I played the game in all of its iterations: from Sneak Peak through alphas and betas, at launch and on to its first seeming demise before its unlikely rebirth; then, finally, down into a future of drifting decline. The posts tell a tale of frustration and disappointment as much as one of joy and delight. All emotions, I'm sure, that must have been shared by its various creators and owners along the way.
When the engine powered down for the final time I did something I've never done before. I bought the soundtrack. City of Steam had a magnificent audioscape, of which the score was just a part, but it was the only part on offer so that's what I got. I've listened to it often, too.
That probably should have been the end of it but there's a coda. Mechanist Games, the ill-fated company that had such high hopes at the start, only to see them thwarted, altered and watered down until what was left must scarcely have seemed recognizeable even to those who helped bring it to the world, didn't fold up their development tent and slink away into the night.
They opted instead to work on a smaller canvas, taking their vision mobile. The second game to emerge under their banner is not an MMO, sadly. The days when those letters suggested a license to print money (a license that few were ever required to produce) ended some time ago.
|The captioning in cut scenes could use a little work.|
The history of HoS's testing process is confusing to put it mildly. According to the website the sequence, chronologically, runs as follows:
- Closed Alpha June 2016 - iOS only
- Closed Beta August 25 to September 9 2016 - North America Only, Android Only
- Open Beta October 19 - Android Only, Austria, Australia, Denmark, Finland, Germany, Netherlands, New Zealand, Norway, Sweden and Switzerland Only
An observant reader of this blog might notice that The United Kingdom, the country from which I am writing, doesn't appear on that last list. If it did I would probably have been posting this back in October. I have the website bookmarked and I check it fairly regularly.
A couple of days ago I was doing just that when I noticed that the U.K. had been unceremoniously slipped onto the end of the line-up. The FAQ hasn't been updated and it was sheer chance I spotted it on a link from YouTube.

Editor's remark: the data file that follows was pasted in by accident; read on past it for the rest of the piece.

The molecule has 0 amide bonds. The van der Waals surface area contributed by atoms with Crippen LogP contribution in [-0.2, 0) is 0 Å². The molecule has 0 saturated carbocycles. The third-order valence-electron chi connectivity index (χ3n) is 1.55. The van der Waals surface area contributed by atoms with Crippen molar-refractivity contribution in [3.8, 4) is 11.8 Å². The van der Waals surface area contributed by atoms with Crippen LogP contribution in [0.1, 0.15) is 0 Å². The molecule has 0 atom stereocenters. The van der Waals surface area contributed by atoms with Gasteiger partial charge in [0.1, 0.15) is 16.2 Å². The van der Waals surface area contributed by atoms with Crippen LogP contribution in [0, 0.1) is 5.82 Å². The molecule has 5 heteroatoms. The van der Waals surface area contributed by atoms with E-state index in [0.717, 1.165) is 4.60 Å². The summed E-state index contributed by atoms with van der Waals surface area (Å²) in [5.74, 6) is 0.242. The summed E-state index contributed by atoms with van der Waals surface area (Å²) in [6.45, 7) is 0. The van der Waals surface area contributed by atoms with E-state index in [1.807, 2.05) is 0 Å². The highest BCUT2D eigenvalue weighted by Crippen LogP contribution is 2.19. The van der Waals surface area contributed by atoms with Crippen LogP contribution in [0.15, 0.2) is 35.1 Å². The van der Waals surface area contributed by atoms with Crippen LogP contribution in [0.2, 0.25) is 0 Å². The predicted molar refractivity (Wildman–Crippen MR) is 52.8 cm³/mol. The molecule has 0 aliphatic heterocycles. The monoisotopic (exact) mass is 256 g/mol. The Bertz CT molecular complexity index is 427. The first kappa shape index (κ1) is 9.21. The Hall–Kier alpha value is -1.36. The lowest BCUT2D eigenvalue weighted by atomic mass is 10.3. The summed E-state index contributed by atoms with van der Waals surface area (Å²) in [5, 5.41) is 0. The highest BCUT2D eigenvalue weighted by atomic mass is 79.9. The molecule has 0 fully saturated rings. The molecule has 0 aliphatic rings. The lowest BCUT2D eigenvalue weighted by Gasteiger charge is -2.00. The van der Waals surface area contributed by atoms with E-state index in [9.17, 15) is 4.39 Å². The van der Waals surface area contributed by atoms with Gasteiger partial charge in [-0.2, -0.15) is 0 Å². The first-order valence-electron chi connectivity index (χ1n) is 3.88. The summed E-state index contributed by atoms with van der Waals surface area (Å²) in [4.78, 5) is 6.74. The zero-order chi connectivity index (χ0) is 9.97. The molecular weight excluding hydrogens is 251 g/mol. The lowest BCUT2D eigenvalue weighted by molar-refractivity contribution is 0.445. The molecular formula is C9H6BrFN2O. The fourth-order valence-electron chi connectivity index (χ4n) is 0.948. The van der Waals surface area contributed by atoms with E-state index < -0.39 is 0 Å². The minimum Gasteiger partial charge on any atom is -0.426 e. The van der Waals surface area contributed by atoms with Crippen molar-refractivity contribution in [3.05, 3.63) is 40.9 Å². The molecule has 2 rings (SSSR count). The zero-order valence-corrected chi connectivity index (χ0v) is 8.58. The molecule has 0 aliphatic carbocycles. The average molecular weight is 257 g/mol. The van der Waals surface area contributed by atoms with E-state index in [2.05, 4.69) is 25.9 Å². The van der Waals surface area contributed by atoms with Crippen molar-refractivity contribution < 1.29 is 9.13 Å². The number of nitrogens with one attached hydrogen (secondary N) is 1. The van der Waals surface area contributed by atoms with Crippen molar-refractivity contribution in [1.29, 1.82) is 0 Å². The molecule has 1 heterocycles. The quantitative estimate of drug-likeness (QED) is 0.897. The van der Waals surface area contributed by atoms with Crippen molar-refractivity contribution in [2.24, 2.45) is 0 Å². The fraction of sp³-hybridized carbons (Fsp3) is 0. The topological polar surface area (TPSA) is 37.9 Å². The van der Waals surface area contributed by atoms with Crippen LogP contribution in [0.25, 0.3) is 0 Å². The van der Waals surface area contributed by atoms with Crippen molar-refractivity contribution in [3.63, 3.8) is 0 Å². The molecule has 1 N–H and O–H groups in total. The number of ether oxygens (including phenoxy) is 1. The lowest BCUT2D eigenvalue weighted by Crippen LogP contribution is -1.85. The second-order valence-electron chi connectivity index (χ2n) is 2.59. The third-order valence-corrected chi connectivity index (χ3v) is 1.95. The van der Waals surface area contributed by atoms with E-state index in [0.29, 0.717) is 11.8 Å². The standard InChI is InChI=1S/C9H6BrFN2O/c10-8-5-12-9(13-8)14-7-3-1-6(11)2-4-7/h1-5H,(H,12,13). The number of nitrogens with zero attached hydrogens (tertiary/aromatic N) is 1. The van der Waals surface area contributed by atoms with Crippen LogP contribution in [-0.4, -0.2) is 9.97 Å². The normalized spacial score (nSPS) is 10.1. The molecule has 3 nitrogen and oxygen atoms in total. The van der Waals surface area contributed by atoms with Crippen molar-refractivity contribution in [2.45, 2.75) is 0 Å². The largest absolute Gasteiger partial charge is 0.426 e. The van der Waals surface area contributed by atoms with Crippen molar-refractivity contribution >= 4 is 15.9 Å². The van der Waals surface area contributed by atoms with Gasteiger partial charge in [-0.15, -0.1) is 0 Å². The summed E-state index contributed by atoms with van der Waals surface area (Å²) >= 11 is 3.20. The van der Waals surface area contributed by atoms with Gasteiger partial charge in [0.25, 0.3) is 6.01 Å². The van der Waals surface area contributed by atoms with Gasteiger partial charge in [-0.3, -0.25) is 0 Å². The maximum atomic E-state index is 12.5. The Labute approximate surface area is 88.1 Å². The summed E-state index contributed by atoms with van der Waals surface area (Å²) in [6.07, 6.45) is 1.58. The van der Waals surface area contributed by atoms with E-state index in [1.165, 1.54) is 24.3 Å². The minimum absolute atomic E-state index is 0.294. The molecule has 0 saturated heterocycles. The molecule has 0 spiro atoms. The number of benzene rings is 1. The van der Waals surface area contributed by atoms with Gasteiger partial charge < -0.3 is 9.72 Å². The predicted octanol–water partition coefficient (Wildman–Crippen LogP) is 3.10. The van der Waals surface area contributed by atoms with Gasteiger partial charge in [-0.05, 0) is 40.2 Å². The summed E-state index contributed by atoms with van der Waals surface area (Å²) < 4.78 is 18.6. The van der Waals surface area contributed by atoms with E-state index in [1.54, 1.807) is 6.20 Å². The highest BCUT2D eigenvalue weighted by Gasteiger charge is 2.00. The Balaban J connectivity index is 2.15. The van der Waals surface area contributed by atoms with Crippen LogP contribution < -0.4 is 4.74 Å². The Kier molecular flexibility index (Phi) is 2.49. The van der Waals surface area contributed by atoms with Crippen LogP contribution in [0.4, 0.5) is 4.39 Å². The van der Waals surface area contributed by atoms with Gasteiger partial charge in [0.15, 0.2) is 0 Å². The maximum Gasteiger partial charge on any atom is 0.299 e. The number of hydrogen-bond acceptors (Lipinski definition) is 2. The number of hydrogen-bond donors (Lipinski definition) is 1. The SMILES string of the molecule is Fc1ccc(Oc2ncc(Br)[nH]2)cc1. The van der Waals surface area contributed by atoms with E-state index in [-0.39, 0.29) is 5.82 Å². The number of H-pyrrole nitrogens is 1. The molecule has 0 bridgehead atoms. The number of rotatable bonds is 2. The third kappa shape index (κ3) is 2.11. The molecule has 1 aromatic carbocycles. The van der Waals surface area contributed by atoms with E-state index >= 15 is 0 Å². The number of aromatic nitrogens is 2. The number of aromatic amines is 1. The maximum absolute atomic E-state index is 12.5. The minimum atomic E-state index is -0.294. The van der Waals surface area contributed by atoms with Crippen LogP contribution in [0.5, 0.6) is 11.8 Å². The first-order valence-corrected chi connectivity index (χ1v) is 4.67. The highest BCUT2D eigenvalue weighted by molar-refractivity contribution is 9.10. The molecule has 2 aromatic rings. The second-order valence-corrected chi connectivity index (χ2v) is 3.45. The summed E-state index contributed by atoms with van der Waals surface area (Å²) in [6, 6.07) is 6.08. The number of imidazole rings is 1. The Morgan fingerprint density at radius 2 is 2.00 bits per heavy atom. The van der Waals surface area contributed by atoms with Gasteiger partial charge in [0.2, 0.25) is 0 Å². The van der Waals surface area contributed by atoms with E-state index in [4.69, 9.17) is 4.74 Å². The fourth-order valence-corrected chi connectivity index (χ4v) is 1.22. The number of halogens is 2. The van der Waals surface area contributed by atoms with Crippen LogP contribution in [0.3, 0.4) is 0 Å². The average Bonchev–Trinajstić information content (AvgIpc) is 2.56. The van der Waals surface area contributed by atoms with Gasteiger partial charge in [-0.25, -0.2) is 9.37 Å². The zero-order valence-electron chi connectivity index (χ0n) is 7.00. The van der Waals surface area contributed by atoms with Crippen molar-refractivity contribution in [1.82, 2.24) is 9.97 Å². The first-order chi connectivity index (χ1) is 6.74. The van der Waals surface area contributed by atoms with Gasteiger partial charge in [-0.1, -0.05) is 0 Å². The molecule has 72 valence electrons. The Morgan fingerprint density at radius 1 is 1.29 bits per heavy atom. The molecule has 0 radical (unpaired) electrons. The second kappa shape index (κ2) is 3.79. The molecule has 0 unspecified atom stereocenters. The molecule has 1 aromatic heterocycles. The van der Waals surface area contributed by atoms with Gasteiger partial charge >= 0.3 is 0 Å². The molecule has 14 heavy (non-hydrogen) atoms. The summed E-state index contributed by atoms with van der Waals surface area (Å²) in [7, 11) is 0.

Today I downloaded the game from the Google Play store, where it has a confidence-inspiring four-star rating. It installed smoothly although the over-zealous virus checker I'm using for Android (AVG - going to swap it for something else as soon as I can be bothered) tried to tell me it was Malware simply because it uses in-app purchases.
|This shot was taken in a thunderstorm. The lightning effects and rain were highly atmospheric but unfortunately they haven't reproduced well.|
I then ran through the first few chapters of the tutorial, which played beautifully and looked even better. Taking screenshots on my tablet is a hit-and-miss affair so I didn't get the ones I wanted. Still, I think it's clear from the couple of action shots I did manage to take that all the first-rate design aesthetics from City of Steam have transferred seamlessly to Mechanist Games' new baby.
It's also the exact opposite of Revelation Online in that Heroes of Skyrealm looks better in-game than in screenshots. It also sounds fantastic, which isn't surprising when you learn that the score is by the same person who did the score for City of Steam - Daniel Sadowski.
Gameplay-wise I haven't played enough to form much of an opinion. Like just about every mobile RPG I've tried (which isn't a huge number - maybe nine or ten so far) it lacks subtlety. I'm really not the target audience for mobile games of any description, though. If I'm out of the house I'd pretty much always rather read a book or listen to my iPod than play a game, assuming I'm not just people-watching or sight-seeing anyway.
The one thing I would immediately flag up as an issue is the translation. It seems to suffer from exactly the same problems in this respect as City of Steam. The sentences rarely have any rhythm and the dialog feels off somehow. It's not that there are glaring grammatical errors or walls of sheer gibberish, more that everyone talks like someone who has good English but only as a second or third language.
This is odd because the original creators of Mechanist games were English and the first iterations of City of Steam were idiomatically and indeed mellifluously written. Somewhere along the line the task of writing the words must have been handed on. I wish whoever was doing it back when the company was much smaller would take that task back.
Apart from that Heroes of Skyrealm looks like it should be a jolly good wheeze. I hope it does really well, not only because Mechanist Games deserve a hit, but also because if the studio prospers then the prospect of seeing more of the world in which City of Steam was set might come a step or two closer.
Indeed, the demise of that world may not be quite as "forever" as I suggested at the top of the post. The website is still up, defiantly affirming "City of Steam: Resting, Not Retiring". What's more, it seems that Heroes of Skyrealm not only "draws inspiration" from the world of Nexus, it's set in the same world.
At the very start of the game I was offered a choice of three Heroes: Reinhard, Kashiko and...Servo "an outdated wartoiler [who] fled the Nexan Republic...". In a strange way it felt almost like coming home.